“Romeo and Juliet” by Seattle Shakespeare

Playing at Cornish Playhouse, Seattle Shakespeare has produced┬áthis show a little differently. Every audience member has a stage seat in the current production of “Romeo and Juliet.” They share the space with the performers, closed off from the vast auditorium by heavy stage curtains. Director Vanessa Miller has placed you and the actors in an unusual juxtaposition.

Bleachers run down both sides of a long alley in the center of the Playhouse stage. As if they were at a football match, the audience members watch as the action moves back and forth in front of them from end zone to end zone. It’s a unique presentation and works effectively in most ways. Sadly, as the action moves the sound deteriorates, and if you are not seated mid-alley, you’ll lose some of the dialog.

If you know the play well, as most theatregoers do, the machinations of the plot are not lost as the dialog loses its clarity. What is gained is flow. The action sweeps back and forth covering much more length than would be possible in more traditional presentations.

The production team has made the most of this opportunity. Special effects are magical. When Romeo meets Juliet strings of lights descend to encompass them in a magical glow (lighting by Tim Wratten). Sword fights move from one end of the extended stage to the other giving them a reality that is often missing. The balcony scene is treated with minimal scenery yet it loses nothing in its emotional power. The sound effects powerfully enhance mood (Robert Witmer).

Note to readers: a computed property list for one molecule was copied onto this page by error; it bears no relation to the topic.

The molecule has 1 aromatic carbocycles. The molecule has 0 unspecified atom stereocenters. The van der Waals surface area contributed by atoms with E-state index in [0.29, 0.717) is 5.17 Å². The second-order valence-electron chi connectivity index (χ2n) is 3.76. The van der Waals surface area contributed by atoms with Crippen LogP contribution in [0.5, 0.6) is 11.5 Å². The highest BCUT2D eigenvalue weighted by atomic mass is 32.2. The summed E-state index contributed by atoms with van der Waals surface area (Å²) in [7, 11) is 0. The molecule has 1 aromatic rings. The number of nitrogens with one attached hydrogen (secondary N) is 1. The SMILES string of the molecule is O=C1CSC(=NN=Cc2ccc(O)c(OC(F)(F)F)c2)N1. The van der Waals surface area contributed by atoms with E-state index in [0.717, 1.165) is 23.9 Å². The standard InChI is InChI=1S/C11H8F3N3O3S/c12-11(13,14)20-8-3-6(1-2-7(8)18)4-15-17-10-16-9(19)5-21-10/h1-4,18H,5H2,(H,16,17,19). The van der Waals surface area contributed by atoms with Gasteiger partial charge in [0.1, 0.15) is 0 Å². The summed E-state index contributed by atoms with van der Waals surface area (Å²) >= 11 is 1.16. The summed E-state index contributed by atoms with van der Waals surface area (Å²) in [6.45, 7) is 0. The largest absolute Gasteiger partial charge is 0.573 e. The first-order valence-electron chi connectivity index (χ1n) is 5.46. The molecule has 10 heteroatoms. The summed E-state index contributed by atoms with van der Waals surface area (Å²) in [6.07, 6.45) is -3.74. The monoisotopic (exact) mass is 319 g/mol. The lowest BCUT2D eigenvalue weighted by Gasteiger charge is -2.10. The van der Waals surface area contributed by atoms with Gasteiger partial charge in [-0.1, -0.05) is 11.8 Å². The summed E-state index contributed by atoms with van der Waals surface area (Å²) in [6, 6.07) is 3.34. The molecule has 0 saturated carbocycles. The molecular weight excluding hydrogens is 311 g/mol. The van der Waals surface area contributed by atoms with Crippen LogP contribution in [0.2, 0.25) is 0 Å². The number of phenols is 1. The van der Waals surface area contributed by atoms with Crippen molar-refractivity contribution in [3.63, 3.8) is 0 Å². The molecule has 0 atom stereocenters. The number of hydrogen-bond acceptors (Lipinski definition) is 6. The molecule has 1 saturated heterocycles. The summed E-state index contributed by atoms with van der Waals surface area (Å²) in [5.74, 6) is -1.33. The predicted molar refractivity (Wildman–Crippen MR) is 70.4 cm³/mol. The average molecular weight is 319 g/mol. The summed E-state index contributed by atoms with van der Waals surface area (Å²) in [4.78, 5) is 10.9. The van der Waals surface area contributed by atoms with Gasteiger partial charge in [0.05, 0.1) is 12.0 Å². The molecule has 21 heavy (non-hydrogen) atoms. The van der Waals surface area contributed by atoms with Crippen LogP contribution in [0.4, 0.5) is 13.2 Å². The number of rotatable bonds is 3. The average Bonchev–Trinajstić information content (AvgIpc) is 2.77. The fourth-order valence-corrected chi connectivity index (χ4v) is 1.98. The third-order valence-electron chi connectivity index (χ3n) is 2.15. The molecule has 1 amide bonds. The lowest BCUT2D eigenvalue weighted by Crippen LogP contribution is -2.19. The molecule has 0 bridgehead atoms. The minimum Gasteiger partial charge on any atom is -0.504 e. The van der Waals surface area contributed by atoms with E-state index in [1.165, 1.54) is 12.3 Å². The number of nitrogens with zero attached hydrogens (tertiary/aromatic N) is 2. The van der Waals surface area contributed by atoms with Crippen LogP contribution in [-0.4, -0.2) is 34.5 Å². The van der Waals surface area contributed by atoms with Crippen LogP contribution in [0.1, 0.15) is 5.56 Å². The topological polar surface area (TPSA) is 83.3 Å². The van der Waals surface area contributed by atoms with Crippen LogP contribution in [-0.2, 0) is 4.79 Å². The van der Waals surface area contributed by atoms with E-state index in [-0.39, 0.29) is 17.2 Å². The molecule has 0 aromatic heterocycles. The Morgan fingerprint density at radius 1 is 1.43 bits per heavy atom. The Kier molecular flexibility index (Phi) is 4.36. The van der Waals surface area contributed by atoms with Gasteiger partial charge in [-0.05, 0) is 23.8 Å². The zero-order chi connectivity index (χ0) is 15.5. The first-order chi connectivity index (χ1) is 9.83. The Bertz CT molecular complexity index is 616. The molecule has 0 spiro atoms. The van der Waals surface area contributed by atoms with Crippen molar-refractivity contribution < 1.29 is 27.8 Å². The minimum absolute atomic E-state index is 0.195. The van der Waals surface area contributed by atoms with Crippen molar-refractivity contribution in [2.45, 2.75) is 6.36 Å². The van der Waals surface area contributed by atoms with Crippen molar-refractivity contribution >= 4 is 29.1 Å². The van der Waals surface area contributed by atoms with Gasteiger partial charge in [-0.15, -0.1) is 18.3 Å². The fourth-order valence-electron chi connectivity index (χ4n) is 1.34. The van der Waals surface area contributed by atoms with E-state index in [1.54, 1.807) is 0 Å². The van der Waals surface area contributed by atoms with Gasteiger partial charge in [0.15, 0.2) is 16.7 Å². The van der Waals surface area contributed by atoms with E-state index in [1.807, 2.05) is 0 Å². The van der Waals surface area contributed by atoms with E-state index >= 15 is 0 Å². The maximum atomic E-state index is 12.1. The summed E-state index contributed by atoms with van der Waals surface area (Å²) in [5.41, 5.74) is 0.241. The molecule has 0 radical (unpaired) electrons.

We have music here as well, music composed by Justin Huertas. Acoustic piano, cello, violin, and guitar joined with glock, cajon, and typewriter are effective in heightening the drama. It’s almost impossible to imagine this production without the music.

Of course, to make this play really work you must have a good cast. Outstanding is Anastasia Higham as Juliet. She’s certainly the best Juliet I’ve ever seen. Her Juliet exudes innocence, childlike enthusiasms. She captures the rapture and heartache of young love. She’s a nymph gamboling along the stage whose joy all too soon turns to unrelieved sorrow.

“Romeo and Juliet” is one of those Shakespeare plays that is done so often and sometimes not so well that many of us are hesitant to see it still one more time. This “Romeo and Juliet” is fresh, sparkling, and well worth seeing.

Through May 22 at Cornish Playhouse, 201 Mercer St., Seattle Center, (206 733-8222)

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